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Romance of the three kingdoms

3 Nov 2020 By Karen Kwok

Alibaba, JD.com and Tencent are launching a proxy war in New York. Jack Ma’s behemoth may be mulling a $300 million investment in U.S.-listed online fashion retailer Farfetch, which is also backed by the two other technology giants. For the long-time rivals, together worth $1.7 trillion, the move may just be the start of a battle for influence at the $9 billion minnow.

Farfetch is an e-commerce platform that offers home delivery of luxury goods from $2,500 Gucci bags to Burberry jackets in the United States and Europe, and through a joint venture in China with JD.com. Buying a roughly 3% stake would give Alibaba another way to profit from the growth in luxury e-commerce. Luxury purchases made online have increased throughout the crisis and could represent up to 30% of total sales by 2025, Bain reckons. Yet Farfetch is hardly cheap: it is valued, including debt, at 71 times 2022 EBITDA, according to Refinitiv.

Backing the same company as your rivals looks like an odd move. And, with a 14% stake, JD.com will, for now, have a far bigger say over Farfetch than Alibaba. Yet the investment may still be a shrewd way for Ma’s group to boost its business back home. Its luxury platform, Luxury Pavilion, is growing, but many foreign brands are wary of using Chinese platforms due to fears of counterfeit goods. A joint venture with Farfetch could help. Some 79% of the brands on Gartner L2’s index sell on Farfetch China, more than the 55% of rival Net-a-Porter’s Chinese operations, in which Alibaba also has a stake.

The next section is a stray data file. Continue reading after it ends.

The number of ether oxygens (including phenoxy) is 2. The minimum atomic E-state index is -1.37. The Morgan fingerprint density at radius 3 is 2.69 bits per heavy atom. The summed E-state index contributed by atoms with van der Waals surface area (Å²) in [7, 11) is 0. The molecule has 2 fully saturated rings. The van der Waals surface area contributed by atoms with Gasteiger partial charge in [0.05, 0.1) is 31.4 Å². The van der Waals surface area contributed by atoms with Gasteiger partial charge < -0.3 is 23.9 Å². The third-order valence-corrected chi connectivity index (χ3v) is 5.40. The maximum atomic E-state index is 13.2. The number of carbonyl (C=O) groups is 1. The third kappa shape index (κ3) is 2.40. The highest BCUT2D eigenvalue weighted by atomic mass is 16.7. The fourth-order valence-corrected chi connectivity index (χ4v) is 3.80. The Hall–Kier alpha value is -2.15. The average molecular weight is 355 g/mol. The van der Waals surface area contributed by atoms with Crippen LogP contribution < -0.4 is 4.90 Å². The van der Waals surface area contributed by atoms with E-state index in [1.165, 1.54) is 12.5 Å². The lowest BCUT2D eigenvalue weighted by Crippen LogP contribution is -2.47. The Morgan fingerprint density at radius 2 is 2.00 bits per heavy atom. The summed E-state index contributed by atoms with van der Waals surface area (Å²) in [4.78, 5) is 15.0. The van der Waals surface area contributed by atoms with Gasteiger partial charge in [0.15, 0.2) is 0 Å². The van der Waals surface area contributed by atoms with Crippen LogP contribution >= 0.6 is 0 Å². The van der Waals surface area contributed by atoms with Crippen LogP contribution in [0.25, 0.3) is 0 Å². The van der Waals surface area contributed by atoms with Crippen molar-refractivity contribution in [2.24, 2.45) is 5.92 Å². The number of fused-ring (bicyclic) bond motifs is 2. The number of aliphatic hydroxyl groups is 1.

Alibaba’s investment makes Farfetch’s governance more complicated. As its operations in the Middle Kingdom grow, the three Chinese shareholders may find themselves increasingly at odds. And none of them is likely to buy Farfetch outright, due to U.S.-China tensions. Their stakes may make it harder for anyone else to acquire the group.

Yet Farfetch Chief Executive José Neves probably has bigger worries. U.S. e-commerce giant Amazon.com and Facebook are setting up their own luxury businesses. Partnering with Alibaba will help the London-based group access the Chinese giant’s some 780 million active customers, fortifying its position in the vast Chinese market, and giving it greater scale and clout with luxury brands. Farfetch’s Chinese shareholders could be a powerful Big Tech hedge.


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